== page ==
Embassy an update on the timetable for training Somali
officers once the GOT delegation returns from London.
Iran: Irate that the GOT has not agreed to visit Tehran
¶6. (C) Membe shared that on June 5 he had received an
“accusatory and angry” letter from the Ambassador of Iran to
Tanzania complaining that the GOT has turned down three
separate invitations to visit Tehran: first, a verbal
invitation to President Kikwete extended by the FM of Iran at
the Addis Ababa AU summit in January 2007 (Ref B), followed
by a written invitation to Kikwete in February and to Vice
President Shein in April. Membe related that President
Kikwete does not want to send the “wrong message” or be used
by the GOI to show that they have the support of African
nations. Kikwete clearly told the Iranian FM at the Addis AU
meeting that “Tanzania is totally opposed to nuclear
proliferation. What we are hearing from the IAEA in New York
is of concern; Iran’s nuclear program activities do not
appear to be what is needed for peaceful uses of nuclear
¶7. (C) In Membe’s view, Iran is “panicking” because they
expected support from Tanzania and other African nations. In
particular, Iran might have been counting on Tanzania for
“moral support” because President Kikwete is a Muslim.
However, for Tanzania the issue is clearly to work with the
international community toward halting any intentions Iran
may have to develop nuclear weapons. President Kikwete
believes at this juncture, a Tanzanian high-level delegation
to Tehran could easily be manipulated by the GOI as a show of
support for Iran’s position.
¶8. (C) Membe updated the Charge on the SADC Heads of State
initiative on Zimbabwe, admitting that the situation has
become “very complicated because both sides are digging in.”
The opposition has demanded that Robert Mugabe’s government
free opposition leaders who are still being held in
detention. The Government of Zimbabwe (GOZ) replied that
could not happen until the opposition parties make a public
statement recognizing Mugabe’s government as Zimbabwe’s
legitimately elected government; the opposition has refused.
Even more serious, Mugabe is attempting to “stack” the
representation in the parliament in his favor.
Constitutional amendments have been proposed to increase the
number of representatives in both houses: 60 more
representatives in the lower house and 18 more in the senate,
all from the rural areas where Mugabe has the strongest
support. This would prepare the way for a major
constitutional change in the rules of succession should a
Zimbabwean president die or become incapacitated.
¶9. (C) Currently, the Zimbabwe constitution states that the
Vice President would take over and new elections would be
held 90 days later. Mugabe is proposing that in case of the
demise of the president, the parliament would chose the
DAR ES SAL 00000819 003 OF 003
successor, who would remain president for a full term, until
the next regularly scheduled elections are held. With a
parliament “stacked” in favor of the ruling party, this
virtually assures that Mugabe supporters would have a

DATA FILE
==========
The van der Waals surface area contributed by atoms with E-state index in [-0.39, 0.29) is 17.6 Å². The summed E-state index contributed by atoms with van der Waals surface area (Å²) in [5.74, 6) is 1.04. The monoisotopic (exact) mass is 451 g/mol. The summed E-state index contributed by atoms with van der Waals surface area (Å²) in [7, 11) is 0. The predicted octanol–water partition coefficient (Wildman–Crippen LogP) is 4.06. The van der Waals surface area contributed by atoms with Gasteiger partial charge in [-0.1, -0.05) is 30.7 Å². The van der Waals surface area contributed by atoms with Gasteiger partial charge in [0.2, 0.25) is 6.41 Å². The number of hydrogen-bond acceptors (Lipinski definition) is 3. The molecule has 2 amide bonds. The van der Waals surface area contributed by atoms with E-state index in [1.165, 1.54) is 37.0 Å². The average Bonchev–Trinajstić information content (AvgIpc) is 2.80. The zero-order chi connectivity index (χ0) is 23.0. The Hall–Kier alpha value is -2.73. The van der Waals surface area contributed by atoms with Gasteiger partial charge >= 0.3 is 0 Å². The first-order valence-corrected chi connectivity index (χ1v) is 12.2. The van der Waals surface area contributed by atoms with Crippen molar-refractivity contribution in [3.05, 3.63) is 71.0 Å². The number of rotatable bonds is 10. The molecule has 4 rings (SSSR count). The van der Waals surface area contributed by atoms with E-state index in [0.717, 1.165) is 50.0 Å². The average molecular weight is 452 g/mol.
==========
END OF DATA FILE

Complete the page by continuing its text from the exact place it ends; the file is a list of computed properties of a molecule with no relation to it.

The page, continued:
full-term presidency, even if he were to resign, die or be
unable to govern for any reason.
¶10. (C) Membe admitted that due to these factors, the SADC
reconciliation effort is “in big trouble.” The next meeting
of the SADC Heads of State is scheduled for August 12 in
Lusaka, Zambia. Membe said before that date, President
Kikwete will meet in person with President Mbeki of South
Africa to get a full report on Mbeki’s efforts to mediate and
encourage the dialogue between Mugabe and the opposition.
¶11. (C) Membe noted the SADC leaders are also extremely
concerned about the situation in Lesotho. “In Maseru, it is
a nightmare, a real crisis,” Membe lamented. The opposition
continues to be outraged that following the last election,
the seats in parliament were not apportioned as the law
required. According to Membe, opposition leaders have gained
the support of most of the police force and some segments of
the military. Thus if the opposition calls for a strike in
Maseru or to halt traffic, nearly the entire city complies.
Fearing the creation of conditions that could lead to a coup,
President Kikwete, as head of a the SADC Troika of the Organ
on Politics, Defence and Security Cooperation, has asked the
former president of Botswana, Ketumile Masire, who is
well-respected in Lesotho and the region, to go to Maseru as
a mediator in order to find a solution acceptable to both
Membe’s concerns about inaccurate press article
¶12. (C) Minister Membe told the Charge he had wanted to
personally express to the Embassy his outrage concerning a
front page article in the local press (Sunday Citizen, June
3) that had, in his view, purposely misquoted him on the
relationship between the GOT and Israel. Tanzania broke
diplomatic relations with Israel at the time of the 1967 War,
but re-established ties after the relationship between Egypt
and Israel was normalized. In recent years, the GOT has
accepted both military training and development aid from
Israel. The article implied that Tanzania did not have
diplomatic relations with Israel and it quoted Membe as
saying that African nations have been “pressured” to
re-establish diplomatic ties with Israel “as a result of
strong lobbying in the United States Congress.”
¶13. (C) The Minister was clearly angry at this skewed press
report, confiding to the Charge that he suspects the
reporters, if not the editorial board, had collaborated with
the Palestinian mission in Tanzania to create this story.
Membe said since the diplomatic representatives of the Hamas
government arrived in Tanzania, he has sensed a heightened
level of frustration from the Palestinians. The Palestinian
Ambassador had even told Membe that the GOT should have
“checked with Palestine” before allowing a group of Tanzanian
Parliamentarians to go on a fact-finding tour to Israel.
Membe said he was going to summon the Palestinian Ambassador
later that day to “set the record straight” that Tanzania
enjoys a productive diplomatic relationship with Israel that
is driven by clear-eyed economic and development interests
and not due to pressure from any other nation, including the